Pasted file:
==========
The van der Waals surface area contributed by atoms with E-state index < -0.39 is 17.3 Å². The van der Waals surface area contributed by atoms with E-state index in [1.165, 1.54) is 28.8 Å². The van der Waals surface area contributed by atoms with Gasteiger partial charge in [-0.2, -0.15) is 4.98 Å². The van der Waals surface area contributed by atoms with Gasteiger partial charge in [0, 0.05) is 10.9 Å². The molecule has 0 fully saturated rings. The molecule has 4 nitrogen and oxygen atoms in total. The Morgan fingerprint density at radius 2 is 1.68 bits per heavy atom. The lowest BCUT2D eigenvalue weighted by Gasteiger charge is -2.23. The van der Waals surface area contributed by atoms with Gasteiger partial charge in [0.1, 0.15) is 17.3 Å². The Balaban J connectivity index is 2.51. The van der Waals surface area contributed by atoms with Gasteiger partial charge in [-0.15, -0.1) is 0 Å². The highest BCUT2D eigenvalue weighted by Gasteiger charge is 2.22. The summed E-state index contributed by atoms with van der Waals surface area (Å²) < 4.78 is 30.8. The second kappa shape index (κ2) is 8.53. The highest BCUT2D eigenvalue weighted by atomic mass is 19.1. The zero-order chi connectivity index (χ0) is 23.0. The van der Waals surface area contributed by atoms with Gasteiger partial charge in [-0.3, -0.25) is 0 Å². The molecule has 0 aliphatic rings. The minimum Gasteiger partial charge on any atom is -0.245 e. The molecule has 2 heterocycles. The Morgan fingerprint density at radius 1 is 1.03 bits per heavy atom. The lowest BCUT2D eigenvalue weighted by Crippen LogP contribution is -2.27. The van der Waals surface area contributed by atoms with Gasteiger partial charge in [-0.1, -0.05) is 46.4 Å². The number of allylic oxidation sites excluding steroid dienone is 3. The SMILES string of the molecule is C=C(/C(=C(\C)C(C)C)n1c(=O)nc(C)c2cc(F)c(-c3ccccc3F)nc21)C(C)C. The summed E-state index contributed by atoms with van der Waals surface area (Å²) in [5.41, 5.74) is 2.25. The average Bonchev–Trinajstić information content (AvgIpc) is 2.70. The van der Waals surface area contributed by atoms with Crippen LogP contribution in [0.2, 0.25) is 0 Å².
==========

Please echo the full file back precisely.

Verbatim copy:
The van der Waals surface area contributed by atoms with E-state index < -0.39 is 17.3 Å². The van der Waals surface area contributed by atoms with E-state index in [1.165, 1.54) is 28.8 Å². The van der Waals surface area contributed by atoms with Gasteiger partial charge in [-0.2, -0.15) is 4.98 Å². The van der Waals surface area contributed by atoms with Gasteiger partial charge in [0, 0.05) is 10.9 Å². The molecule has 0 fully saturated rings. The molecule has 4 nitrogen and oxygen atoms in total. The Morgan fingerprint density at radius 2 is 1.68 bits per heavy atom. The lowest BCUT2D eigenvalue weighted by Gasteiger charge is -2.23. The van der Waals surface area contributed by atoms with Gasteiger partial charge in [0.1, 0.15) is 17.3 Å². The Balaban J connectivity index is 2.51. The van der Waals surface area contributed by atoms with Gasteiger partial charge in [-0.15, -0.1) is 0 Å². The highest BCUT2D eigenvalue weighted by Gasteiger charge is 2.22. The summed E-state index contributed by atoms with van der Waals surface area (Å²) < 4.78 is 30.8. The second kappa shape index (κ2) is 8.53. The highest BCUT2D eigenvalue weighted by atomic mass is 19.1. The zero-order chi connectivity index (χ0) is 23.0. The van der Waals surface area contributed by atoms with Gasteiger partial charge in [-0.3, -0.25) is 0 Å². The molecule has 0 aliphatic rings. The minimum Gasteiger partial charge on any atom is -0.245 e. The molecule has 2 heterocycles. The Morgan fingerprint density at radius 1 is 1.03 bits per heavy atom. The lowest BCUT2D eigenvalue weighted by Crippen LogP contribution is -2.27. The van der Waals surface area contributed by atoms with Gasteiger partial charge in [-0.1, -0.05) is 46.4 Å². The number of allylic oxidation sites excluding steroid dienone is 3. The SMILES string of the molecule is C=C(/C(=C(\C)C(C)C)n1c(=O)nc(C)c2cc(F)c(-c3ccccc3F)nc21)C(C)C. The summed E-state index contributed by atoms with van der Waals surface area (Å²) in [5.41, 5.74) is 2.25. The average Bonchev–Trinajstić information content (AvgIpc) is 2.70. The van der Waals surface area contributed by atoms with Crippen LogP contribution in [0.2, 0.25) is 0 Å².